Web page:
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To write a successful pilot resume, you will need a clear idea of the type of pilot work you wish to do, what specifically your skills, experience, and education are, and how your strengths will contribute to this role. You’ll probably work in all fields, and that’s okay, so it’s important to highlight your training and experience across various sectors.
It is true many major carriers do not request a resume, and during the interview process, the interviewer will refer primarily to you company application. However, a concise, error-free resume will add a professional, organized touch to your "paperwork" presentation. A resume also comes in handy if there is special information you want the interviewer to know but can find no appropriate place on the company application to list these important facts. Writing your own resume and completing company applications can be relatively "pain free" if you spend the time to collect all the information you need BEFORE beginning the writing process. This information has been provided to help you in composing both your resume and specific company applications. Sections Include: Points To Remember, Resume & Application Information/Resume Writing Examples, Resume Layout Example.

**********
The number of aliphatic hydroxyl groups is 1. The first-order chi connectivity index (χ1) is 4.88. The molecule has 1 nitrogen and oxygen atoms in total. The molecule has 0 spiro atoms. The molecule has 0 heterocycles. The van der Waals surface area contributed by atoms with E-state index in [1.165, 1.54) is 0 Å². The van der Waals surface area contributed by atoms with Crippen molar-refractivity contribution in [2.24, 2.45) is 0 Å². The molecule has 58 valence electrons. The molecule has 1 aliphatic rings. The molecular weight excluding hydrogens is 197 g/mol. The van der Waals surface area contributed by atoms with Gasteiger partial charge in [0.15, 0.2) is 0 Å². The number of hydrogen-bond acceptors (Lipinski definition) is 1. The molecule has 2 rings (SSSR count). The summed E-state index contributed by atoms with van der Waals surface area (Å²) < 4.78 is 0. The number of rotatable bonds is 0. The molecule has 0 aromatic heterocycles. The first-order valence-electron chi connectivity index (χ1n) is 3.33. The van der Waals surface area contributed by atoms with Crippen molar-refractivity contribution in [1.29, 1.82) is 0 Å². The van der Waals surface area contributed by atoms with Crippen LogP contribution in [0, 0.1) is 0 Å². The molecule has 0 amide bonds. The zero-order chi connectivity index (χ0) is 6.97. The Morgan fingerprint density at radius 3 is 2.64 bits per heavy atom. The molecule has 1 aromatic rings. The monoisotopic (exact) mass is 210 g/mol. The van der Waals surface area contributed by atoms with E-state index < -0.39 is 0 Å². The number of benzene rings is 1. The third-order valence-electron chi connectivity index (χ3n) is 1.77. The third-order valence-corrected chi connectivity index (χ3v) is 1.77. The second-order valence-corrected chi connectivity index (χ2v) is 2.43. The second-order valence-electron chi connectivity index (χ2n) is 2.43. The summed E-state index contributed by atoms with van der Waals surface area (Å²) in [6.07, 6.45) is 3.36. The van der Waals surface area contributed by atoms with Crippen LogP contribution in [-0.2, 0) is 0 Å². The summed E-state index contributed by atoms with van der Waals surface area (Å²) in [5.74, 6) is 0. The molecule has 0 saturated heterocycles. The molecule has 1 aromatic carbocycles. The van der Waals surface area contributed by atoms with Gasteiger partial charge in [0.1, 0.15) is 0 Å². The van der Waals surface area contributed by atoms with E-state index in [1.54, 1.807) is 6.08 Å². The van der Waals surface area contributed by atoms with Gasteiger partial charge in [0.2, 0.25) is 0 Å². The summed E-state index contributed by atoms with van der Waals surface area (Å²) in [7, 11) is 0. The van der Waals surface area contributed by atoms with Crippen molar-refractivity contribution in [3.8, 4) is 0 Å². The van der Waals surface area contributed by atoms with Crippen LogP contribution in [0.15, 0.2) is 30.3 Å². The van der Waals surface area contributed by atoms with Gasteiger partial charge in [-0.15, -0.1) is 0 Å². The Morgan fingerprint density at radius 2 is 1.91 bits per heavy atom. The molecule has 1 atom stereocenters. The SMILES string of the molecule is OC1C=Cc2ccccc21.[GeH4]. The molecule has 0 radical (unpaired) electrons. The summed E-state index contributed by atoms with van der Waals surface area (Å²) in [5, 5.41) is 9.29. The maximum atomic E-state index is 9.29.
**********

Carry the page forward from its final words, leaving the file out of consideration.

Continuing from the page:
Personalize the objective by mentioning the airline company you are applying to. Human Resources people dislike going through resumes that look like they came off an assembly line. These are the ones that read “generic”. Personalize your application by mentioning the company in your objective statement. Another way would be to state how your skills would benefit the company. (Source: www.resumeok.com)
To prove you have enough piloting experience, directly mention how many flight hours you have, what kind of hours you have (First in Command, Second in Command, nighttime, X country, etc.), and what aircrafts you flown. Are you experienced flying Boeing B737 MAX aircrafts? This is a good time to mention it. Your flight hours should be listed in its own separate section under work experience.
Airline pilots need a very specific skill set. But since you can’t list everything you need to know to be an expert pilot here, how do you decide which 4-7 skills to choose? This is one place the ATS comes into play. We referenced it early, but the skills section of your airline pilot resume is a perfect spot to get some of those all-important keywords and phrases in. (Source: resume.io)